Recommended Settings for Calling Intel® Math Kernel Library Routines from Multi-Threaded Applications

By Konstantin Igorevich Arturov,

Published:03/14/2011   Last Updated:06/22/2015

Recommended settings for calling Intel MKL routines from multi-threaded1 applications.

Choose linking model

Set additional parameters2


Link with sequential threading layer of MKL.


MKL threading is not needed.
Example: you believe the threads of your application utilize all physical cores of the system, or MKL threading will lead to oversubscription3.

Link with parallel threading layer of MKL.


This case is equivalent to linking with sequential MKL, that is, disable threading in MKL or linking with the threaded version on MKL but call mkl_set_num_thread( 1 )


Use parameters below to enable MKL threading inside the threading of your application.


Enable MKL threading - use when you are sure that there are enough resources (physical cores) for MKL threading in addition to your own threads. Choose N carefully.

Example 1:

application has 2 threads, each thread calls MKL and the system has 8 cores: it's reasonable to set MKL_NUM_THREADS=4.

Example 2:

MKL function is called from a critical section of a parallel region - set MKL_NUM_THREADS=N, where N is the number of physical cores in the system ( or use mkl_set_num_thread( N) routine ) .

set additional options when the application is based on OpenMP* threads.



Apply these options if MKL is called from an OpenMP* parallel region and you want to enable both OpenMP* and MKL threading.

Calls MKL routines dsyev from one own OpenMP* parallel region with 2 OpenMP threads and 8 MKL threads.
omp_set_max_active_levels(2)  control MKL to spawn only the first level of nested threads and avoid significant overhead


Enable MKL threading for specific MKL domains only (BLAS, FFT, VML, PARDISO).

The MKL_DOMAIN_ALL variable affects on all MKL routines.

application calls some MKL routines from different threads relying on own threading and then calls MKL FFT from the serial part.
where N is the number of physical cores in the system.

This option may reduce possible oversubscription from MKL threading. This option leads to a dynamic reduction of number of OpenMP* threads based on analysis of system workload.

Available in the Intel® OpenMP* (libiomp5 library).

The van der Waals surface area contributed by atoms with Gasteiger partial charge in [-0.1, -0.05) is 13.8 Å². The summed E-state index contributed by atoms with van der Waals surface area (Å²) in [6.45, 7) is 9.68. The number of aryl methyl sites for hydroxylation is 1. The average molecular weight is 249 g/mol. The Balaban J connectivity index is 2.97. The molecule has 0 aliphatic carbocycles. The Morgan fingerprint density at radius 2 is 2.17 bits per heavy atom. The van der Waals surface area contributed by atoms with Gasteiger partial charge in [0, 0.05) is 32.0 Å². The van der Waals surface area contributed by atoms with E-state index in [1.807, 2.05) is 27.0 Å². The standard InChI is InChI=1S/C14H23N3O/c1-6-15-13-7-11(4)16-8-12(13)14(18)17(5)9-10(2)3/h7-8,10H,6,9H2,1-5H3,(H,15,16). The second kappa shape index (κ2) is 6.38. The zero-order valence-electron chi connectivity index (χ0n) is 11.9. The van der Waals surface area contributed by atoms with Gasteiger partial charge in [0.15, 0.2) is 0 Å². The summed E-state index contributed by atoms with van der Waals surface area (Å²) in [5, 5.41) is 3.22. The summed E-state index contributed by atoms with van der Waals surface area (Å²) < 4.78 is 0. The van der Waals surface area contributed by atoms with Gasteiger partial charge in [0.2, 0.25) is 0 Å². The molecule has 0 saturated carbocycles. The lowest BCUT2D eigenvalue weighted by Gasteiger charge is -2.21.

For Environment settings and best known methods of using Intel MKL on Intel® Xeon Phi™ coprocessor, refer to the Article Environment Settings on Intel® Xeon Phi™ Coprocessor

1. Any multi-threading environments are meant here: OpenMP*, Intel® PBB, POSIX* threads, Windows* threads etc.
2. An alternative way to set additional parameters is to use function calls (instead of environment variables as in this
table). Read Intel® MKL and OpenMP* documentations for more details.  All MKL routines call takes precedence over any environment variables.  and MKL environment Variables will take precedence over the OpenMP* environments.
3. Oversubscription is the situation when the application has more active threads than available physical cores.
That may lead to performance degradation.

Product and Performance Information


Intel's compilers may or may not optimize to the same degree for non-Intel microprocessors for optimizations that are not unique to Intel microprocessors. These optimizations include SSE2, SSE3, and SSSE3 instruction sets and other optimizations. Intel does not guarantee the availability, functionality, or effectiveness of any optimization on microprocessors not manufactured by Intel. Microprocessor-dependent optimizations in this product are intended for use with Intel microprocessors. Certain optimizations not specific to Intel microarchitecture are reserved for Intel microprocessors. Please refer to the applicable product User and Reference Guides for more information regarding the specific instruction sets covered by this notice.

Notice revision #20110804